So what is Cujo?  As far as writing goes, it is King working to limit himself.  He restricts the story to a woman and a boy trapped by a dog.  He would press his skills further with Gerald's Game, binding a woman to the bed.  How do I know this?  Because King said so!  He did tell us that The Shining is a picture of addiction.

Often you wouldn't get a writers symbolism unless he told you.  Needful Things, which I loved, is a satire of the greed of the 1980's.  How do I know that?  King said so!  (source: Time) Having the authors interpretation helps, right?  Otherwise you can read anything into anything!

Is Huck Finn about slavery?  You bet!  The message isn't even hidden.  But what if I said Ray Bradbury's The Martian Chronicles is a commentary on the dangers of space exploration.  Is there a problem with that?  Yes!   Bradbury never said that was the message of the book.  It seems much more that the Martian Chronicles is about stewardship and kindness.  We are to stewards of whatever we are given (Earth or Mars) and resist the need to fight and beat down everything we encounter.  The book can serve as a warning against atomic warfare, because Bradbury was actually concerned about those things.  But you can't make it about anything, or in the end the book itself loses meaning in the commentary.  The same is true of Cujo.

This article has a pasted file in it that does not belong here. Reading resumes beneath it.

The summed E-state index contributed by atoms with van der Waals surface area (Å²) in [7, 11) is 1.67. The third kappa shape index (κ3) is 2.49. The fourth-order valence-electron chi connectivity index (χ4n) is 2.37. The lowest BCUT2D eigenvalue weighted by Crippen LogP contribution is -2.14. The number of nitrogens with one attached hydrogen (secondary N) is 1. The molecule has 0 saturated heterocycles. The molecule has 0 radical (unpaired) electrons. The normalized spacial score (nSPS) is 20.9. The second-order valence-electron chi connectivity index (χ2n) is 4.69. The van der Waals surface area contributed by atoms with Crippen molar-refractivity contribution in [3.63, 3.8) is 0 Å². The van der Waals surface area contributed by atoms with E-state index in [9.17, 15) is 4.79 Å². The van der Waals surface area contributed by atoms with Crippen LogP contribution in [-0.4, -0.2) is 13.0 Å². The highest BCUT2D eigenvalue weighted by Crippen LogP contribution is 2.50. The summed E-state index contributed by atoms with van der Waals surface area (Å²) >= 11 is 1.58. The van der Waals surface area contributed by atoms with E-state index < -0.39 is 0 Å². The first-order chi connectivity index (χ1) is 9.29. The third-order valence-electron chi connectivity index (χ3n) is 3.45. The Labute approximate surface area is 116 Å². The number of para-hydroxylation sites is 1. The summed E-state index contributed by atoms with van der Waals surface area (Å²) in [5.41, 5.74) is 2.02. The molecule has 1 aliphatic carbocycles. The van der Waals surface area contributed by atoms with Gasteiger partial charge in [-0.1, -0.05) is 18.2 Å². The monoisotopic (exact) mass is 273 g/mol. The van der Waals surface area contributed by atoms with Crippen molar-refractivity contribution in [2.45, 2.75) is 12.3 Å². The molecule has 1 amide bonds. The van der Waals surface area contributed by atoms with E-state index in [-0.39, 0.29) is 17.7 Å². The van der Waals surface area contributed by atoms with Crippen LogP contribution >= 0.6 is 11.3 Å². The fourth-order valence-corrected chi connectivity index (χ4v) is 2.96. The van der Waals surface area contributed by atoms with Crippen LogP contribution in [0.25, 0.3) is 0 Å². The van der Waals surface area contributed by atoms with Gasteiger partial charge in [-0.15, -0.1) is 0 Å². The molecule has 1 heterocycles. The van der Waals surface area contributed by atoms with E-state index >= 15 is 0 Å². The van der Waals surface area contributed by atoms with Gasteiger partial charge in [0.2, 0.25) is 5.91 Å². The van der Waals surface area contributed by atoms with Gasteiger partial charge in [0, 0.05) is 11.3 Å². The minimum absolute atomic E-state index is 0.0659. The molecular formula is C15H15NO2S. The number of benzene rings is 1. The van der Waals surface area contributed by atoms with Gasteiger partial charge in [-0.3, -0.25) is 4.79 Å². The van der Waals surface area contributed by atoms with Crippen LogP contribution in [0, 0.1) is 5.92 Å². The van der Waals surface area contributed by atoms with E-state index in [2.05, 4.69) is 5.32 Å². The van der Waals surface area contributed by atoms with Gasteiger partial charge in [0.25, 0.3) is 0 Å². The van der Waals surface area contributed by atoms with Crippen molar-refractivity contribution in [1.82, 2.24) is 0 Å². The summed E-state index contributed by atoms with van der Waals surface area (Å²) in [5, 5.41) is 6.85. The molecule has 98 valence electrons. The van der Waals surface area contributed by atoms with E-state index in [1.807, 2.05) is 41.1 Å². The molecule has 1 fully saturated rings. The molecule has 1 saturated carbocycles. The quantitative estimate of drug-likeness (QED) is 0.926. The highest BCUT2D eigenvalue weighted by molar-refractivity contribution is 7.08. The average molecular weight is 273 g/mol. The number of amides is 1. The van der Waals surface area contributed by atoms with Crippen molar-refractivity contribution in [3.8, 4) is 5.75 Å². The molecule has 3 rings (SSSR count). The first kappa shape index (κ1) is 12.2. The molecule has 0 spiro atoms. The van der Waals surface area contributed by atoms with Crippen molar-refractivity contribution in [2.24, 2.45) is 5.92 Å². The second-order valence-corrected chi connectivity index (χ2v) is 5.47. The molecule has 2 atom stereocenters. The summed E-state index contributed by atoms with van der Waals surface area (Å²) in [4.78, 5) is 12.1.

Symbolism has no weight without authors intent.

Authors Who Hated The Movie Versions Of Their Book

Stacy Conradt has a really cool article titled, "11 Authors Who Hated  The Movie Versions Of Their Book."  (

Did you know there is a reason Catcher in the Rye is not a movie?  Actually -- I hadn't noticed until Conradt mentioned it!  But, sure enough, it's not on screen!  Turns out J.D. Salinger was big time ticked at the way his short story Uncle Wiggly in Connecticut was translated to film, and never again allowed his books to go to Hollywood!  The same is true of the sequel to Charlie and the Chocolate Factory.  (Kind of like Stephen King refusing to allow his stories to be recorded as abridgments after Thinner.)

I love this line Conradt quotes from Gump and Co, "“Don’t never let nobody make a movie of your life’s story,” and “Whether they get it right or wrong, it don’t matter.” Turns out Groom had  reason to resent Hollywood. . . they cheated him out of his royalties!

Of course, we all know Stephen King was not overly fond of The Shining -- and that puts him at #2 on Conradt's list. . . right after Mary Poppins.  What could be wrong with Mary Poppins?  That's like someone asking a King fan, "what's wrong with The Shining?"  (Nothing, if you ask most of us!)  But for King, the movie failed to tell his story.